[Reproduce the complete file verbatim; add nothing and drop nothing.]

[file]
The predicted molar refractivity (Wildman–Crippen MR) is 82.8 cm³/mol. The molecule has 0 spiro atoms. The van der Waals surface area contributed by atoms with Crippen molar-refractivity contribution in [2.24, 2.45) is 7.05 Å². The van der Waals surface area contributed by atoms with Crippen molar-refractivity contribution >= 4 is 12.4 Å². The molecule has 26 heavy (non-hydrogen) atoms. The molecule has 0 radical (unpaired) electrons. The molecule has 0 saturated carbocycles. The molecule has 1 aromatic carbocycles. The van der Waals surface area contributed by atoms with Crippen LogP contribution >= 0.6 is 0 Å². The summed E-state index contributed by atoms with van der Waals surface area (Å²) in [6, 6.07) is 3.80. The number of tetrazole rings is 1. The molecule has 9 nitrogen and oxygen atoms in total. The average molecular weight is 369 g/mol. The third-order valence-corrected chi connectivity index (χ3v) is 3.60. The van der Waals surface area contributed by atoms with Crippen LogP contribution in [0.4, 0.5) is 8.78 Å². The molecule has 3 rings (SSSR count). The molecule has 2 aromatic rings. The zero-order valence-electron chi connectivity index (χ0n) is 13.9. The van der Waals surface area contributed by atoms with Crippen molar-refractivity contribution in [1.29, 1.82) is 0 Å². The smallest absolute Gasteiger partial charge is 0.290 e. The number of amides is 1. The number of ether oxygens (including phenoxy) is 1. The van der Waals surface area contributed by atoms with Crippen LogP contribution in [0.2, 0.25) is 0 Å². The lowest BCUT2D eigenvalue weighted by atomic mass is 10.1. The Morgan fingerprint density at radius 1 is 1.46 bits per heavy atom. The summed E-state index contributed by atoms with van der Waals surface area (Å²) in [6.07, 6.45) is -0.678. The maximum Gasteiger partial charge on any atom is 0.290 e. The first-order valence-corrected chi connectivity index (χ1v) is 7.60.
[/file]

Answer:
The predicted molar refractivity (Wildman–Crippen MR) is 82.8 cm³/mol. The molecule has 0 spiro atoms. The van der Waals surface area contributed by atoms with Crippen molar-refractivity contribution in [2.24, 2.45) is 7.05 Å². The van der Waals surface area contributed by atoms with Crippen molar-refractivity contribution >= 4 is 12.4 Å². The molecule has 26 heavy (non-hydrogen) atoms. The molecule has 0 radical (unpaired) electrons. The molecule has 0 saturated carbocycles. The molecule has 1 aromatic carbocycles. The van der Waals surface area contributed by atoms with Crippen LogP contribution >= 0.6 is 0 Å². The summed E-state index contributed by atoms with van der Waals surface area (Å²) in [6, 6.07) is 3.80. The number of tetrazole rings is 1. The molecule has 9 nitrogen and oxygen atoms in total. The average molecular weight is 369 g/mol. The third-order valence-corrected chi connectivity index (χ3v) is 3.60. The van der Waals surface area contributed by atoms with Crippen LogP contribution in [0.4, 0.5) is 8.78 Å². The molecule has 3 rings (SSSR count). The molecule has 2 aromatic rings. The zero-order valence-electron chi connectivity index (χ0n) is 13.9. The van der Waals surface area contributed by atoms with Crippen molar-refractivity contribution in [1.29, 1.82) is 0 Å². The smallest absolute Gasteiger partial charge is 0.290 e. The number of amides is 1. The number of ether oxygens (including phenoxy) is 1. The van der Waals surface area contributed by atoms with Crippen LogP contribution in [0.2, 0.25) is 0 Å². The lowest BCUT2D eigenvalue weighted by atomic mass is 10.1. The Morgan fingerprint density at radius 1 is 1.46 bits per heavy atom. The summed E-state index contributed by atoms with van der Waals surface area (Å²) in [6.07, 6.45) is -0.678. The maximum Gasteiger partial charge on any atom is 0.290 e. The first-order valence-corrected chi connectivity index (χ1v) is 7.60.